As a traveller myself, I was interested in pursuing a project that led to me think about mobility and circulation. While there have been a lot of studies on American artists in Paris, they have largely focused on aesthetics, such as thinking about how French training, and later French impressionism, is visible in US painting. Celebrations of Parisian bohemian life are often assumed. Also, scholars tend to spotlight artists who had amazing careers and integrated into cosmopolitan art networks, like James Abbott McNeill Whistler, John Singer Sargent, and Mary Cassatt. Yet these artists are not representative of the whole contingent of US artists working in Paris, and my broader research has uncovered a lot of resistance to French society and culture, which suggest in an interesting tension between Francophilia and Francophobia. Because there were so many Americans in Paris in this period and the archives in newspapers, letters, diaries, novels, and short stories are so rich, it is an ideal context to pursue questions of how contemporaries understood US identity through its cultural production and to think about transnational refraction in a period in which many assumed art and national character were somehow mirrored. Aesthetics are only one part of this discussion.
Do you have any advice for today’s graduate students in American History and History of Art?
What has made my study particularly rich and rewarding has been its interdisciplinarity and the ways I’ve found sometimes surprising connections across fields by engaging primary sources broadly. If I only read art history books and primary sources related to artists, I’d miss so much in my thinking about constructions of US culture in Paris. It can be overwhelming to read broadly in related cultural fields like literary studies, American studies, African American Studies, Native studies, and history, yet it is through that depth of reading that one can trace discursive histories and understand the mechanisms of culture.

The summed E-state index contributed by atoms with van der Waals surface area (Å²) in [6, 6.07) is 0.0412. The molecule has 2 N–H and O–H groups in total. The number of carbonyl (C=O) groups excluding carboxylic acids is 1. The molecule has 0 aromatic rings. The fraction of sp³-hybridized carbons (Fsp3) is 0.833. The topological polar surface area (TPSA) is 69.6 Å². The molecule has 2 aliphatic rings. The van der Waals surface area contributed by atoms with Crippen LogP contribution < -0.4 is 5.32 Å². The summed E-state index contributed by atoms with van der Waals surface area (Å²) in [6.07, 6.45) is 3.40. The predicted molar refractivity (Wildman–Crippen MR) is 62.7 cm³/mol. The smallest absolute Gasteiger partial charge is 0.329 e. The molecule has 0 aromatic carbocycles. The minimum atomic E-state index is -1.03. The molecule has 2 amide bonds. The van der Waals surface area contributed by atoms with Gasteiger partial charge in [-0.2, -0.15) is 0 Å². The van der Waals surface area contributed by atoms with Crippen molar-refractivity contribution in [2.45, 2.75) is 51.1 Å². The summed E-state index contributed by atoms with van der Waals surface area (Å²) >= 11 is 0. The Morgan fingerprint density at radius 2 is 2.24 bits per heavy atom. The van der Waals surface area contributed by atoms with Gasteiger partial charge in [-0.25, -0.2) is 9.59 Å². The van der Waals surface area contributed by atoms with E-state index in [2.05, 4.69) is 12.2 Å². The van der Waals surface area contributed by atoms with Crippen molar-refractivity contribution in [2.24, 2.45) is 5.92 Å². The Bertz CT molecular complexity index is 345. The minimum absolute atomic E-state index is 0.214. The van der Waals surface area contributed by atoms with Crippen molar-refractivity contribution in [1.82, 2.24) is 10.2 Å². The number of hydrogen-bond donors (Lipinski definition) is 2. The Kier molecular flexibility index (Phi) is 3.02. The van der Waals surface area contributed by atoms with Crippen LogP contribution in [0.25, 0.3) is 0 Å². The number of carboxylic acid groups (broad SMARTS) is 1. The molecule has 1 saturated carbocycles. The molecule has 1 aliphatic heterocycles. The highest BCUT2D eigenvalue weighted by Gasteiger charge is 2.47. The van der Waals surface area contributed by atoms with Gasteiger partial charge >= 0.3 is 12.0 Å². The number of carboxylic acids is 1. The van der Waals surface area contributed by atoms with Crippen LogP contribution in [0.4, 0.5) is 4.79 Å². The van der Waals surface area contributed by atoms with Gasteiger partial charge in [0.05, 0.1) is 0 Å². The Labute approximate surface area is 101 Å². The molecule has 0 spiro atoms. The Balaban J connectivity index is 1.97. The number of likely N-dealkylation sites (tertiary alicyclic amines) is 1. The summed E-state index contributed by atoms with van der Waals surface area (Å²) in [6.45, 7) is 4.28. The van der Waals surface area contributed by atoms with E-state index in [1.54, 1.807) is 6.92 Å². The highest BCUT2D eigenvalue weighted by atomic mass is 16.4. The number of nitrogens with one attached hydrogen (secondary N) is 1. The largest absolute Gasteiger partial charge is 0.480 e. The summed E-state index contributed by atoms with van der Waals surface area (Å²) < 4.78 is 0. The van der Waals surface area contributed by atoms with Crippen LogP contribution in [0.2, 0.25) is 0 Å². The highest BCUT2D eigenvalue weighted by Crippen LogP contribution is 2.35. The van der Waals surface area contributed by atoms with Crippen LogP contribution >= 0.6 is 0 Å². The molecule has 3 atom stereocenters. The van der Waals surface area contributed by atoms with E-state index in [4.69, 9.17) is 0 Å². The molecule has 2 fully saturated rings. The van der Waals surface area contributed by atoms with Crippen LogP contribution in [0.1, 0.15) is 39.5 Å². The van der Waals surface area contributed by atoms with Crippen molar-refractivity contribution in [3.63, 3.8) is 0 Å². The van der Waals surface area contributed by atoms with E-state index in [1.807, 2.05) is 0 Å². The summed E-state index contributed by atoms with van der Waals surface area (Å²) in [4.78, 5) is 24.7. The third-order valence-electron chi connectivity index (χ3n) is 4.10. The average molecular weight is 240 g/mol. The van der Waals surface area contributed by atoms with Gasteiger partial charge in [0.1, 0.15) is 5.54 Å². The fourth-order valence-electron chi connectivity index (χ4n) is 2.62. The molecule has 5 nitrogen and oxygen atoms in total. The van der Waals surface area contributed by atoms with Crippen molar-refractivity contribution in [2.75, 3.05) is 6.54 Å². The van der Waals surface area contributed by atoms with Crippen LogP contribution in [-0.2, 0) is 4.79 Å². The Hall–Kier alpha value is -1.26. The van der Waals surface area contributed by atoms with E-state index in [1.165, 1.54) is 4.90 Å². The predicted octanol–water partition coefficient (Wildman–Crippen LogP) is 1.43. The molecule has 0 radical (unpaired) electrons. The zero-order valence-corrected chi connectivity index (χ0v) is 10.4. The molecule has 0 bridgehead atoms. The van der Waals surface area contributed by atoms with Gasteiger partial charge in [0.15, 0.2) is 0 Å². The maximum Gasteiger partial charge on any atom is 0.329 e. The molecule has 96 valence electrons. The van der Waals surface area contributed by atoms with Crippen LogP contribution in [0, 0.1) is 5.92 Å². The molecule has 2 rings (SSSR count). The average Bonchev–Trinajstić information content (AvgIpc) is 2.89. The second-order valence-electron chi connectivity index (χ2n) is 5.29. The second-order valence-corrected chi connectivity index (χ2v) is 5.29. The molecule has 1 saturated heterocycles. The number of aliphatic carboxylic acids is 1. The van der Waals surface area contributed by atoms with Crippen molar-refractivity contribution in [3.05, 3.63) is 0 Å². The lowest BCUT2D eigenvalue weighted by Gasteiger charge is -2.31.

This has been an unusual year to be the Terra Professor. Have you have found living and working in Oxford during the pandemic?
It has indeed been a strange time to move abroad. But I’ve been delighted to join the thriving online events community here, which has still enabled me to talk with some of the DPhil students in History of Art as well as the MSt students with whom I am working, and hear about working presented through the Rothermere American institute, the Department of History, and TORCH. I take a walk in the Port Meadow almost every day and have been lucky to form a support bubble with this year’s Eastman Professor. I have been disappointed not to be able to travel or to see my family who live in Somerset/Bristol, save one meal at the Trout just after I left quarantine with my cousin, but am hopeful to be able to see them in spring or summer. But the focused time for research and writing has been really productive, and I feel privileged to have the support to do so and to remain safely ensconced during the pandemic.
Emily Burns will give the Terra Lectures in American Art on the topic of Performing Innocence: US Artists in Paris, 1865-1914, from 17 February to 10 March 2021. The first lecture ‘Belated’ is on 17 February at 5pm and will be streamed live via YouTube: https://www.torch.ox.ac.uk/event/performing-innocence-belated